Apr. 8 - Apr. 10
RFID and the Future of Engineering
All types of engineers will need to master the technology in the coming years.
Jun 23, 2013—
Last week, my oldest son graduated from high school. In the fall, he will head off to Worcester Polytechnic Institute (WPI), in Worcester, Mass., to study engineering. My son is not yet sure what type of engineering he will pursue, though he has a good eye for design and might pursue product design. I joke with him that he should become an RF engineer, since I could help him find a job in that field, but the reality is that almost every kind of engineer will need to master the basics of radio frequency identification in a few more years. (WPI does not have a separate RFID curriculum, though the technology is a part of several courses.)
Industrial engineers—the folks who deal with complex manufacturing systems and how to optimize them—will need to understand how RFID can be used to track work-in-process and optimize production. They will need to understand how radio waves behave in manufacturing environments, where there is a lot of metal, which reflects RF energy, and noise, which can make RF signals hard to pick up.
Aerospace engineers will need to understand RFID's role in building and maintaining the planes they design and build. Airbus, Boeing and other major aviation companies are clearly moving toward tagging most parts and storing parts histories on the tag. It's likely that many of the sensors on tomorrow's airplanes will be RFID-based, since this eliminates wiring. That's a good thing, as wires not only add weight to a plane (thereby reducing fuel efficiencies), but are also a potential source of electrical fires.
Biomedical engineering is a hot field. As we saw from this year's RFID Journal Award winner for the Most Innovative Use of RFID, the technology will impact the development of new prosthetics (see RFID Helps Amputees Manipulate Prosthetic Hands and Most Innovative Use of RFID Winner). RFID is currently being employed to track medical instruments, but in the near future, it will likely be utilized on implants as well, and as part of medical treatments.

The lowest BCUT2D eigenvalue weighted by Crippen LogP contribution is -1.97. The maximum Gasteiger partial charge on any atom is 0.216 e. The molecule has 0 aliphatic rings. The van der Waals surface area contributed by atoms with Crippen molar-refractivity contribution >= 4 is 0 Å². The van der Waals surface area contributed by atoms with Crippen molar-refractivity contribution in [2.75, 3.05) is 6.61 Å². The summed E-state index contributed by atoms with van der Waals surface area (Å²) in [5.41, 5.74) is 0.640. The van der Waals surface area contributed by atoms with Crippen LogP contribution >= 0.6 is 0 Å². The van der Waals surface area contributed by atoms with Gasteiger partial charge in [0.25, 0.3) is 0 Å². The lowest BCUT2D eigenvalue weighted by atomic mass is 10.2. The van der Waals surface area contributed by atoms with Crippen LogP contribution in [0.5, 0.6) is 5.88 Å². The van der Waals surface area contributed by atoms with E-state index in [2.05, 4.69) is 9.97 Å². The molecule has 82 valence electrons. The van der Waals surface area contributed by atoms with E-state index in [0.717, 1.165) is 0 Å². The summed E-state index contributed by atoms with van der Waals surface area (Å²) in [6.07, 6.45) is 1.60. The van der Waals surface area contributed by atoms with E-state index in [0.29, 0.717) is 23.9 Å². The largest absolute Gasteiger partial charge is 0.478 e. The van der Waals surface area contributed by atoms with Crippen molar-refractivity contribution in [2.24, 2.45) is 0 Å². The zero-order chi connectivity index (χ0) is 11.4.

For example, SenoRx, a provider of breast cancer treatment and diagnostic equipment, is working to introduce an RFID-based solution that will offer radiologists a new method for marking a tumor's location prior to surgery. The system, according to the company, promises to reduce the risk of infection, while helping surgeons to locate lesions more accurately (see SenoRx Uses Implantable RFID Tags to Mark Breast Tumors).
Civil engineers and construction engineers will need to understand how RFID can be used to track and manage materials, tools, equipment and workers on large construction projects. It's likely that in a few years, RFID sensors will become a common part of any bridge, tunnel, building or other structure. Wireless sensors can detect corrosion on bridges, for example, as well as dangerous gasses, excessive moisture, mold and other factors that can become hazardous to a structure, or to the people occupying it.
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